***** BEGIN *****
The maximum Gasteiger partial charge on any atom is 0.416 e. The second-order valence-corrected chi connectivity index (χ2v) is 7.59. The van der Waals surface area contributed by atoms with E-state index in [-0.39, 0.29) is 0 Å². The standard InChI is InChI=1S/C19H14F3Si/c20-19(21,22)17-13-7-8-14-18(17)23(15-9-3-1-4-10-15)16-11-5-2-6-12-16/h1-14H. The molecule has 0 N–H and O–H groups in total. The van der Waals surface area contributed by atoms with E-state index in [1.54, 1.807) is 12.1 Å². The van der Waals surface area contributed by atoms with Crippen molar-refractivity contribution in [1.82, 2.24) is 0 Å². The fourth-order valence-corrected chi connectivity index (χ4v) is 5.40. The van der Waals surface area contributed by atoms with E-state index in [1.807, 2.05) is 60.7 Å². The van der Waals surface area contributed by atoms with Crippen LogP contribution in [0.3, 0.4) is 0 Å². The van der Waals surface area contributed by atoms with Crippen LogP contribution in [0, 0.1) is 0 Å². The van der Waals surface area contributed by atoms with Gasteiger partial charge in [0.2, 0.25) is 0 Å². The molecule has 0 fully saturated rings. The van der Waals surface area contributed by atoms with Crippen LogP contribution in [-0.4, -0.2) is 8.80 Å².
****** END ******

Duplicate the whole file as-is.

The maximum Gasteiger partial charge on any atom is 0.416 e. The second-order valence-corrected chi connectivity index (χ2v) is 7.59. The van der Waals surface area contributed by atoms with E-state index in [-0.39, 0.29) is 0 Å². The standard InChI is InChI=1S/C19H14F3Si/c20-19(21,22)17-13-7-8-14-18(17)23(15-9-3-1-4-10-15)16-11-5-2-6-12-16/h1-14H. The molecule has 0 N–H and O–H groups in total. The van der Waals surface area contributed by atoms with E-state index in [1.54, 1.807) is 12.1 Å². The van der Waals surface area contributed by atoms with Crippen molar-refractivity contribution in [1.82, 2.24) is 0 Å². The fourth-order valence-corrected chi connectivity index (χ4v) is 5.40. The van der Waals surface area contributed by atoms with E-state index in [1.807, 2.05) is 60.7 Å². The van der Waals surface area contributed by atoms with Crippen LogP contribution in [0.3, 0.4) is 0 Å². The van der Waals surface area contributed by atoms with Crippen LogP contribution in [0, 0.1) is 0 Å². The van der Waals surface area contributed by atoms with Gasteiger partial charge in [0.2, 0.25) is 0 Å². The molecule has 0 fully saturated rings. The van der Waals surface area contributed by atoms with Crippen LogP contribution in [-0.4, -0.2) is 8.80 Å².